A little kernel of truth can be a very dangerous thing.
This week, the House Budget Committee, led by Republican ideas man Paul Ryan, published a 204-page report cataloging just about every conservative complaint about the federal government's antipoverty efforts. The report's grand, familiar theory is that the American welfare state has grown too sprawling and complex, and when combined, its overlapping programs discourage the needy from working.
"There are nearly 100 programs at the federal level that are meant to help, but they have actually created a poverty trap," Ryan, a Wisconsin Republican, told the Washington Post.
Some of the academics cited in Ryan's report have complained that their work was misquoted or ripped out of context. (For instance, it ignores data about the first two years of President Lyndon Johnson's war on poverty, which happened to be its most successful.) But in a very narrow sense, Ryan's big idea is sort of, kind of correct. Because poor families lose government benefits as they climb up the income ladder, there are some select circumstances where it can stop making sense for them to work harder or longer hours. Earning an extra $1,000 by pulling extra shifts at McDonald's might not be worth it, for instance, if it means saying goodbye to your Medicaid coverage.
It's the sort of dilemma that policy types sometimes call a "poverty trap" or "welfare trap." However, Ryan is using this idea as the enticement to a large and harmful fiction — that by giving the poor incentives not to work, we're turning the entire "safety net into a hammock," as he's put it. While it's true that poverty traps are out there, they just don't snare that many families.
Ryan cites a CBO report to make his case, but that same report also estimates that, after taxes and lost benefits, the median household living around the poverty line still takes home roughly 70 cents of each additional dollar it earns, not unlike many middle-class families. In other words, relatively few people reach a point where it's no longer worth it to pull extra time on the job.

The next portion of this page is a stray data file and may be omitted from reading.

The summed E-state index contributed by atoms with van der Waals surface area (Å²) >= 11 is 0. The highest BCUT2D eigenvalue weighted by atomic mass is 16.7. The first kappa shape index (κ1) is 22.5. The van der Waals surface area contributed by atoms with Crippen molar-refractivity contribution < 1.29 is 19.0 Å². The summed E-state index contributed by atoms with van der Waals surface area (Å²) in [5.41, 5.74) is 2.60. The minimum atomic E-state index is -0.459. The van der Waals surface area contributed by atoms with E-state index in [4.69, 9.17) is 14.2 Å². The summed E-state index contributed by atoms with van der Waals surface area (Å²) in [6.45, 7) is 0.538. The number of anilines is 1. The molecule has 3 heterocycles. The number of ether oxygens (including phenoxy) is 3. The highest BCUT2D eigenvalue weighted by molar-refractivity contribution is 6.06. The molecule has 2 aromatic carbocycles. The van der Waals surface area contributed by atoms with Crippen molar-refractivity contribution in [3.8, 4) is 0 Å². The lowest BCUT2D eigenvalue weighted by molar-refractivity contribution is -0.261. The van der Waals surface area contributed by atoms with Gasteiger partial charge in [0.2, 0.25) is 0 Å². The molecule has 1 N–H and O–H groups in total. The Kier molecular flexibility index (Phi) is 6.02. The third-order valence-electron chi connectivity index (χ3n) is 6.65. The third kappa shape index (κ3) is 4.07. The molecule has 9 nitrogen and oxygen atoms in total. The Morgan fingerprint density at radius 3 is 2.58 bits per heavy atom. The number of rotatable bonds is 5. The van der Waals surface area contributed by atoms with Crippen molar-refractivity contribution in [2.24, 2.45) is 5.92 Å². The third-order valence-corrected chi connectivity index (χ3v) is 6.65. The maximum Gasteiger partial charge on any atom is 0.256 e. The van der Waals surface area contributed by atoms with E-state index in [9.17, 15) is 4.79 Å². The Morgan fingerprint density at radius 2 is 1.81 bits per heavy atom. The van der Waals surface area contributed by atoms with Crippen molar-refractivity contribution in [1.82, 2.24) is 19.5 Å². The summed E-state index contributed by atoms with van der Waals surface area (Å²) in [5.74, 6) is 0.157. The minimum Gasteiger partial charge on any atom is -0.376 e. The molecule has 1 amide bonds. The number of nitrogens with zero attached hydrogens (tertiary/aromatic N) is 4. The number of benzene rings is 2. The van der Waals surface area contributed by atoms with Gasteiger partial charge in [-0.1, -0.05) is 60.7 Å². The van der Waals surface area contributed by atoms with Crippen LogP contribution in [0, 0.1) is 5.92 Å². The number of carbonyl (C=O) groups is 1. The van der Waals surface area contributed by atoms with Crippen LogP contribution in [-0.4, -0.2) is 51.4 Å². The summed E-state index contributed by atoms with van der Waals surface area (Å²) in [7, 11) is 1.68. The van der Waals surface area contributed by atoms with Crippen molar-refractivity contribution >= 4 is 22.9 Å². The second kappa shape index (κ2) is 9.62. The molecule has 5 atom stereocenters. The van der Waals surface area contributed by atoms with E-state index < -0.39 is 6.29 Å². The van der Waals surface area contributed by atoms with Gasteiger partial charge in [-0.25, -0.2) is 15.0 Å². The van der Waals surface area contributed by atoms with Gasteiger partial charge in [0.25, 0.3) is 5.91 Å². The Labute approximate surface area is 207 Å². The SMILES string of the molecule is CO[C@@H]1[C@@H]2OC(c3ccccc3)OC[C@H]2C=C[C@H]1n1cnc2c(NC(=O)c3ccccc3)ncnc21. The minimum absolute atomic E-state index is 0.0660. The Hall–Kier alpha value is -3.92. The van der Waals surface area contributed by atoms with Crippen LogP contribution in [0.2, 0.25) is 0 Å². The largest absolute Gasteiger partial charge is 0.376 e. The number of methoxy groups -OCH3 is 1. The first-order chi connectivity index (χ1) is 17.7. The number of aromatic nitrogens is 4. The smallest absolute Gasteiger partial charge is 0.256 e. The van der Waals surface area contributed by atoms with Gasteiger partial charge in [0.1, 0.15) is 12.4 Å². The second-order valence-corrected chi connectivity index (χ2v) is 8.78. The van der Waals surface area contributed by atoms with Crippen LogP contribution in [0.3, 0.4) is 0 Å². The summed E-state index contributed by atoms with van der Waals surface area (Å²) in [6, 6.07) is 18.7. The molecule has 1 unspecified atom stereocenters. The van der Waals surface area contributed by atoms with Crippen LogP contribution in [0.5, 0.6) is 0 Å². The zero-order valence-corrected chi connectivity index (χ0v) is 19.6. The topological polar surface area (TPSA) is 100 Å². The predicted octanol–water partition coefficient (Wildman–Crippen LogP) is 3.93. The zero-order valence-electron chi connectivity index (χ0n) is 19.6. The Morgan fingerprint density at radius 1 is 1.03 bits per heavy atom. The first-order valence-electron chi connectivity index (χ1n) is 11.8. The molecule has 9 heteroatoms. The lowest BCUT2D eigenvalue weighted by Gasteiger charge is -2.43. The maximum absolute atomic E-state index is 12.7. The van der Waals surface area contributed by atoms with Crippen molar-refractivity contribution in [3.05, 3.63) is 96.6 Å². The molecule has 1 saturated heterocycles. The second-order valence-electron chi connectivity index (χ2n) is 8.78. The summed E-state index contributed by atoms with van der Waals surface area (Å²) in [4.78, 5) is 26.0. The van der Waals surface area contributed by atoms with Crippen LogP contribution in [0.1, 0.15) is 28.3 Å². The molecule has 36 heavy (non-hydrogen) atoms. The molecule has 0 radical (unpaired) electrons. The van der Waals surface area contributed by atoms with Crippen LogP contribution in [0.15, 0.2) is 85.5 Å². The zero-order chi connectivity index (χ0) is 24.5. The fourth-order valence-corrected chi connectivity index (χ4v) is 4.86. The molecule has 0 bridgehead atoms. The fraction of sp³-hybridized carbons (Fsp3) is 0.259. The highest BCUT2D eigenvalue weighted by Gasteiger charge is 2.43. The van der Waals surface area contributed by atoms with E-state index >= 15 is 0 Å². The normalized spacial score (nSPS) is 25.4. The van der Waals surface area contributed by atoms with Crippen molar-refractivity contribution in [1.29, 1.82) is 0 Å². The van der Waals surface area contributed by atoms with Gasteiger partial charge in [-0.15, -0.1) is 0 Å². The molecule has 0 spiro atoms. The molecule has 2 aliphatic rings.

The hammock theory truly begins to fall apart once you look at the relatively short periods of time the poor actually remain poor. Americans tend to think of poverty as a chronic condition — the financial equivalent of acute and crippling arthritis. But it's largely more like a broken bone: something many of us suffer and most recuperate from.
Mark Rank, a professor of social work at Washington University in St. Louis, and his collaborators have found that between the ages of 25 and 60, almost 40 percent of Americans will spend a year living under the poverty line, but only 11.6 percent spend five years or more of their adult lives impoverished. Likewise, Rank finds that 45 percent take advantage of the safety net at some point, but only 16.4 percent do so for more than five years.
Since the 1960s, Rank says, poverty has become a more common experience, thanks to a boom-bust economy and the ubiquity of low-paying jobs that leave many families living at its edge. But typically, poverty is still a short-lived experience. "The grip of poverty is not as strong as some people think," Rank told me in a recent interview. If the safety net is a hammock, relatively few are napping in it.
Ryan is right that the government should try to fix the perverse work incentives that the welfare state creates for a fraction of poor families. But his report is meant to lay the intellectual groundwork for an overhaul that would more likely result in the same sorts of draconian cuts contained in his previous budgets, all in the name of aiding the needy. If anybody is setting a trap, it's Paul Ryan.
Jordan Weissmann is Slate's senior business and economics correspondent. Before joining Slate, he was an editor at the Atlantic and staff writer for the National Law Journal. His writing has also appeared in the Washington Post.
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